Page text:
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High Status Box

My daughter lives in 1450 at least some of the time - she is a reenactor.  (see )

Sometimes she reenacts as a low status lady, and sometimes high status.   

It seems that high status ladies in the Fifteenth Century have a need for certain nice pieces of jewellery and other bits and pieces of finery.  My daughter wanted an authentic-looking box to keep them in.   Curiously, in medieval times, the pretty figuring I admire so much in oak was not considered as attractive as clean, straight grained oak, albeit with an attractive grain pattern - it appears that excessive figuring may have been seen as lower class.  Funny how tastes change over the years.

Thus I looked for a suitably refined straight-grained source of oak. I found a very old and dark-stained table. It was an elegant drawing room table, over 100 years old, made of thinner wood than most tabletops, which would be good to reduce the weight of the finished box. Obviously it needs to be something that a refined lady could lift. You will see now nice it looks in later pictures, when it is all finished and waxed up properly.


The wood was so dark, it could have been elm or oak until I stripped it off and luckily I found the beautiful oak grain I wanted.  I made a box to her specific dimensions, grooved all round to take the bottom.


A suitable rebate was made all around, and it slotted into the pre-prepared slots nicely.


I needed a very particular piece of wood for the bottom - ideally all in one width, nice straight grain, and not too thick, so not to weigh too much.

I dug out the top of an ancient English elm bookcase that looked to be perfect for the job.  The caked-on grime of centuries, and the layers of varnish took a bit of cleaning off, but it was worth it - grain pattern - spot on.

Then the last side was fitted and the whole thing glued up.


A little bit of tidying up with a small hand-plane.


We wanted a shallow tray to fit into the top of the box, to take small items of jewellery and so on, so that was next, also made out of nicely-grained but not figured, oak.  We need some nice thin strips of oak to make this; we don't want the tray to be too heavy and clumsy-looking.

I came across a few odd strips of flooring, in an offcut bin at a timberyard.  It was very heavily stained and lacquered, but I looked carefully at it and was convinced it was solid oak and not vinyl, engineered oak or veneered MDF like so much "wood" flooring is nowadays.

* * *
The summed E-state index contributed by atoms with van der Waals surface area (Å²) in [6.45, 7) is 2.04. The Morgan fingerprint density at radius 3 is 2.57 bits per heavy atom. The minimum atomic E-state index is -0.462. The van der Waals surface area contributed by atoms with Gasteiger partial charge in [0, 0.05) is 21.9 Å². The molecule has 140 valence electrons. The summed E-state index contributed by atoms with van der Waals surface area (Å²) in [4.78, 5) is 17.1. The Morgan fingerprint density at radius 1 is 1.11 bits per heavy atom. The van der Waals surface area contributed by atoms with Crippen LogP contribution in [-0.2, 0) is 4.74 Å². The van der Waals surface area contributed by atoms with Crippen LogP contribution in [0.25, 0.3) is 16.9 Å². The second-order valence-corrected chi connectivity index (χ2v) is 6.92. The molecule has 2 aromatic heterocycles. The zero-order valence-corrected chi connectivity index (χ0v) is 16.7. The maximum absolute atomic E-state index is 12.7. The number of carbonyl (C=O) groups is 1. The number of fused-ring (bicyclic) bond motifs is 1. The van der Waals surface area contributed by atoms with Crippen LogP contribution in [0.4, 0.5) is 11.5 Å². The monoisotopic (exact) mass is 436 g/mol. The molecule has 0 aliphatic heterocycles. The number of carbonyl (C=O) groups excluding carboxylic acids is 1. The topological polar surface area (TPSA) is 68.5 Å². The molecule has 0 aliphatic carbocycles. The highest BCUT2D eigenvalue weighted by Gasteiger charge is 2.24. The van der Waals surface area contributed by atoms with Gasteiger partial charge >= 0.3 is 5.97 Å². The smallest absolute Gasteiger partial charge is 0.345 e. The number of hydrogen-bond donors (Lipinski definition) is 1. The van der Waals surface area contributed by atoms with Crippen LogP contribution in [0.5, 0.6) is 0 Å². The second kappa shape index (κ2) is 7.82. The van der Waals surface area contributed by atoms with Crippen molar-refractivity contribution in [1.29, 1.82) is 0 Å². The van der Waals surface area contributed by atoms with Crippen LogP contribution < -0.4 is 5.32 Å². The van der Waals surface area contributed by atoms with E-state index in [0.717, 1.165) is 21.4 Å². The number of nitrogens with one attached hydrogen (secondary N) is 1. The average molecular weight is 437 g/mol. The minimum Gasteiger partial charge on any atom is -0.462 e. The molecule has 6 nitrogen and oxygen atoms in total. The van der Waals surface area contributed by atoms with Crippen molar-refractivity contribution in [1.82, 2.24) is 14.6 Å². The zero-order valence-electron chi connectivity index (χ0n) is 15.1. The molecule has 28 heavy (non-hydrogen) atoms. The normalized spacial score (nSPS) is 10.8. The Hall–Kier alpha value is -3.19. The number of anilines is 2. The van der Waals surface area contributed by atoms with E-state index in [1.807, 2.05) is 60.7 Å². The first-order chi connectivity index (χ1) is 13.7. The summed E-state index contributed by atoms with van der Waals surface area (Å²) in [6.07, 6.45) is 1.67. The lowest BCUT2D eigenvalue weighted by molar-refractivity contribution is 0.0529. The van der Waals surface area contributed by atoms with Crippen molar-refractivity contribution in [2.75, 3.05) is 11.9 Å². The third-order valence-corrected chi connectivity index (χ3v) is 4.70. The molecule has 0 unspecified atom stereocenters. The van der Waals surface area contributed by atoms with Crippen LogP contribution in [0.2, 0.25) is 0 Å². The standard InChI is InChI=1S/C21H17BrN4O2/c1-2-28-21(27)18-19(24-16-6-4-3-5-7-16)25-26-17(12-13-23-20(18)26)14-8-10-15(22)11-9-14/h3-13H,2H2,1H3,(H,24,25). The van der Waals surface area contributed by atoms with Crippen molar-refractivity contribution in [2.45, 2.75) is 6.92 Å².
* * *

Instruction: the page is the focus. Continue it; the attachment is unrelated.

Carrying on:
Looking at the right hand picture above, you can just see some nice figuring at the end of one strip, which will look good on another project some time. The rest though looked to be without figuring.

I stripped off the heavy lacquer from five of these offcut planks - boy that was some tough stuff.  However, it was not in vain: sure enough, underneath was beautiful solid oak.  Some of it showed figuring, and some had the nice plain grain pattern I wanted. Planed and smoothed, the planks  finished up various thicknesses between 1/4 inch and 3/8 inch thick.  Perfect.   


These rescued oak strips will be ideal for making the tray:


All polished up and looking lovely. Note the finger holes to lift it out with.      


Then I put four triangular pillars in the corners of the box, to support the tray.


It fits nicely.   SWMBO2 said she'd like some small boxes in the tray, to keep small pieces of jewellery and stuff in.  I think I will let her add the silk lining herself, once I've made the boxes.   You can see how well it looks though.


Now for the lid of the box. The top is the first thing that strikes you as you look at a box, and so it is important that it looks right. For this classy box, it must have a really nice grain, ideally finer than all the rest of the wood in the box.

This lovely piece of wood came from the largest of a nest of three tables, and the grain is perfect.  The piece is too long for the box lid, so we are able to cut off the most swirly part of the pattern, leaving us with the elegant straight grain that we are seeking..


Once the new corners have been rounded to match the original, we offer it up to see how it is going to look.  Then all we need is the hardware: hinges and a hasp and staple.  We want these to be just right, so we plan to visit The Original Reenactors Market (TORM) in November, to research/buy some authentic ones.  You can find out about TORM here


Here I've made a matching pair of little boxes to fit inside the tray.


Now I made up some hinges in a suitable fleur-de-lys pattern. They needed to be stressed and artificially aged to make them look right. Then they were blacked and beeswaxed.  I found some hand-forged iron nails to fix them with - see the second picture below.


I created a matching hasp and staple from bits of old hinges and an iron staple.  Then fitted them all to the lid, and finally again using iro nails, fixed the lid to the box.


And here are a couple of pictures of the finished box, in the house by a timber-framed wall where it sort of looks the part.

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